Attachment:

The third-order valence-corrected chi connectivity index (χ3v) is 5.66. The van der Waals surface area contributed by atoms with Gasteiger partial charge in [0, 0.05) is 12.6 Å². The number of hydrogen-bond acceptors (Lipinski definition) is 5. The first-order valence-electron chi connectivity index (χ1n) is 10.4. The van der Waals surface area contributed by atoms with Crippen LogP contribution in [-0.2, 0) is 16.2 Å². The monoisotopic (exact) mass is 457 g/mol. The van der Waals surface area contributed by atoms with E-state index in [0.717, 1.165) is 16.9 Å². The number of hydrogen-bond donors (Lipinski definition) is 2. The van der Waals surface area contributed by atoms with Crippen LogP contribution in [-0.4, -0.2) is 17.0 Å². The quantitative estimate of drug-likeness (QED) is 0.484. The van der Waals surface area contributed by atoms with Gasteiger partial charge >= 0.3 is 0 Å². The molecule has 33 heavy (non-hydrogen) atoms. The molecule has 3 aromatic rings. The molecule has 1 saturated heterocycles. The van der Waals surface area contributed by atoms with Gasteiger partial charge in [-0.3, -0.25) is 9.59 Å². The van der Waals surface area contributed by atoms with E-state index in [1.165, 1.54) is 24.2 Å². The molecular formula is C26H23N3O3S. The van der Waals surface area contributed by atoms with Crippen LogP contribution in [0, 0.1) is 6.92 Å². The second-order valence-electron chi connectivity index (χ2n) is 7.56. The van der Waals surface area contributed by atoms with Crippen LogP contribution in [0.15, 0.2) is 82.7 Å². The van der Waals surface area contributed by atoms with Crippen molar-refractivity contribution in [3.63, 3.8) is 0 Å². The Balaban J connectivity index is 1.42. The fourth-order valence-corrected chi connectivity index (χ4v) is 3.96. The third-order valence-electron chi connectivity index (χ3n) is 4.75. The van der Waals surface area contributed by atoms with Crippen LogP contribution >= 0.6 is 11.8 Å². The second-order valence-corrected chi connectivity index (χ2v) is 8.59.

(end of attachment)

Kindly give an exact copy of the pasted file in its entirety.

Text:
The third-order valence-corrected chi connectivity index (χ3v) is 5.66. The van der Waals surface area contributed by atoms with Gasteiger partial charge in [0, 0.05) is 12.6 Å². The number of hydrogen-bond acceptors (Lipinski definition) is 5. The first-order valence-electron chi connectivity index (χ1n) is 10.4. The van der Waals surface area contributed by atoms with Crippen LogP contribution in [-0.2, 0) is 16.2 Å². The monoisotopic (exact) mass is 457 g/mol. The van der Waals surface area contributed by atoms with E-state index in [0.717, 1.165) is 16.9 Å². The number of hydrogen-bond donors (Lipinski definition) is 2. The van der Waals surface area contributed by atoms with Crippen LogP contribution in [-0.4, -0.2) is 17.0 Å². The quantitative estimate of drug-likeness (QED) is 0.484. The van der Waals surface area contributed by atoms with Gasteiger partial charge >= 0.3 is 0 Å². The molecule has 33 heavy (non-hydrogen) atoms. The molecule has 3 aromatic rings. The molecule has 1 saturated heterocycles. The van der Waals surface area contributed by atoms with Gasteiger partial charge in [-0.3, -0.25) is 9.59 Å². The van der Waals surface area contributed by atoms with E-state index in [1.165, 1.54) is 24.2 Å². The molecular formula is C26H23N3O3S. The van der Waals surface area contributed by atoms with Crippen LogP contribution in [0, 0.1) is 6.92 Å². The second-order valence-electron chi connectivity index (χ2n) is 7.56. The van der Waals surface area contributed by atoms with Crippen LogP contribution in [0.15, 0.2) is 82.7 Å². The van der Waals surface area contributed by atoms with Crippen molar-refractivity contribution in [3.63, 3.8) is 0 Å². The Balaban J connectivity index is 1.42. The fourth-order valence-corrected chi connectivity index (χ4v) is 3.96. The third-order valence-electron chi connectivity index (χ3n) is 4.75. The van der Waals surface area contributed by atoms with Crippen LogP contribution >= 0.6 is 11.8 Å². The second-order valence-corrected chi connectivity index (χ2v) is 8.59.